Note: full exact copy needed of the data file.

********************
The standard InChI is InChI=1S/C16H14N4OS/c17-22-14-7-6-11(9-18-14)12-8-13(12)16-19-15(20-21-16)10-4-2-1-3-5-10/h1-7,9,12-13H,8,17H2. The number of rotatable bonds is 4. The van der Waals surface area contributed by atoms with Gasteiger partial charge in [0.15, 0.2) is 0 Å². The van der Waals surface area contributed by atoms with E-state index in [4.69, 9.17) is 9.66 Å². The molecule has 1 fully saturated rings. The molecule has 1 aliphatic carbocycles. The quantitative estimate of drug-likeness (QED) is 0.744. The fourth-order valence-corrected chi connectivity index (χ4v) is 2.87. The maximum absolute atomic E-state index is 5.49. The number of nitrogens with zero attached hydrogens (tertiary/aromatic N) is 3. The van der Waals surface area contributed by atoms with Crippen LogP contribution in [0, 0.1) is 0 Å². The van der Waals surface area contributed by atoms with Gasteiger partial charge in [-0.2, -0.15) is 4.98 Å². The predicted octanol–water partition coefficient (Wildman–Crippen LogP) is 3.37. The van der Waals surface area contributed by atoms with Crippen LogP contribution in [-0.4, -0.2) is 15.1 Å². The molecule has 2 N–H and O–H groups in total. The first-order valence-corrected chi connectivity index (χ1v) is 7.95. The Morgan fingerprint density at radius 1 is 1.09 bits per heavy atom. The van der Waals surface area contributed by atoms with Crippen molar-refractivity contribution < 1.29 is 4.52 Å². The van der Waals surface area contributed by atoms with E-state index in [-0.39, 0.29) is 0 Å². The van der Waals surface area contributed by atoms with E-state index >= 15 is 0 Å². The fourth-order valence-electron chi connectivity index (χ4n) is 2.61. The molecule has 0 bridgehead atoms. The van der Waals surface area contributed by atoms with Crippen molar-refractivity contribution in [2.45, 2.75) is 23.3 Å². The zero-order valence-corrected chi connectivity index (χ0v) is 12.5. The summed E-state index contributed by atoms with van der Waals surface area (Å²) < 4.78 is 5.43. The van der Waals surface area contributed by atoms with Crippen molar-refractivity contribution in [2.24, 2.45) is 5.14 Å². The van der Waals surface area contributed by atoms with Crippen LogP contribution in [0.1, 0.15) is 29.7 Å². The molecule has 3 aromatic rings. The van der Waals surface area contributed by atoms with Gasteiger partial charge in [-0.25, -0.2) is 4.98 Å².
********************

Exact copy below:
The standard InChI is InChI=1S/C16H14N4OS/c17-22-14-7-6-11(9-18-14)12-8-13(12)16-19-15(20-21-16)10-4-2-1-3-5-10/h1-7,9,12-13H,8,17H2. The number of rotatable bonds is 4. The van der Waals surface area contributed by atoms with Gasteiger partial charge in [0.15, 0.2) is 0 Å². The van der Waals surface area contributed by atoms with E-state index in [4.69, 9.17) is 9.66 Å². The molecule has 1 fully saturated rings. The molecule has 1 aliphatic carbocycles. The quantitative estimate of drug-likeness (QED) is 0.744. The fourth-order valence-corrected chi connectivity index (χ4v) is 2.87. The maximum absolute atomic E-state index is 5.49. The number of nitrogens with zero attached hydrogens (tertiary/aromatic N) is 3. The van der Waals surface area contributed by atoms with Crippen LogP contribution in [0, 0.1) is 0 Å². The van der Waals surface area contributed by atoms with Gasteiger partial charge in [-0.2, -0.15) is 4.98 Å². The predicted octanol–water partition coefficient (Wildman–Crippen LogP) is 3.37. The van der Waals surface area contributed by atoms with Crippen LogP contribution in [-0.4, -0.2) is 15.1 Å². The molecule has 2 N–H and O–H groups in total. The first-order valence-corrected chi connectivity index (χ1v) is 7.95. The Morgan fingerprint density at radius 1 is 1.09 bits per heavy atom. The van der Waals surface area contributed by atoms with Crippen molar-refractivity contribution < 1.29 is 4.52 Å². The van der Waals surface area contributed by atoms with E-state index in [-0.39, 0.29) is 0 Å². The van der Waals surface area contributed by atoms with E-state index >= 15 is 0 Å². The fourth-order valence-electron chi connectivity index (χ4n) is 2.61. The molecule has 0 bridgehead atoms. The van der Waals surface area contributed by atoms with Crippen molar-refractivity contribution in [2.45, 2.75) is 23.3 Å². The zero-order valence-corrected chi connectivity index (χ0v) is 12.5. The summed E-state index contributed by atoms with van der Waals surface area (Å²) < 4.78 is 5.43. The van der Waals surface area contributed by atoms with Crippen molar-refractivity contribution in [2.24, 2.45) is 5.14 Å². The van der Waals surface area contributed by atoms with Crippen LogP contribution in [0.1, 0.15) is 29.7 Å². The molecule has 3 aromatic rings. The van der Waals surface area contributed by atoms with Gasteiger partial charge in [-0.25, -0.2) is 4.98 Å².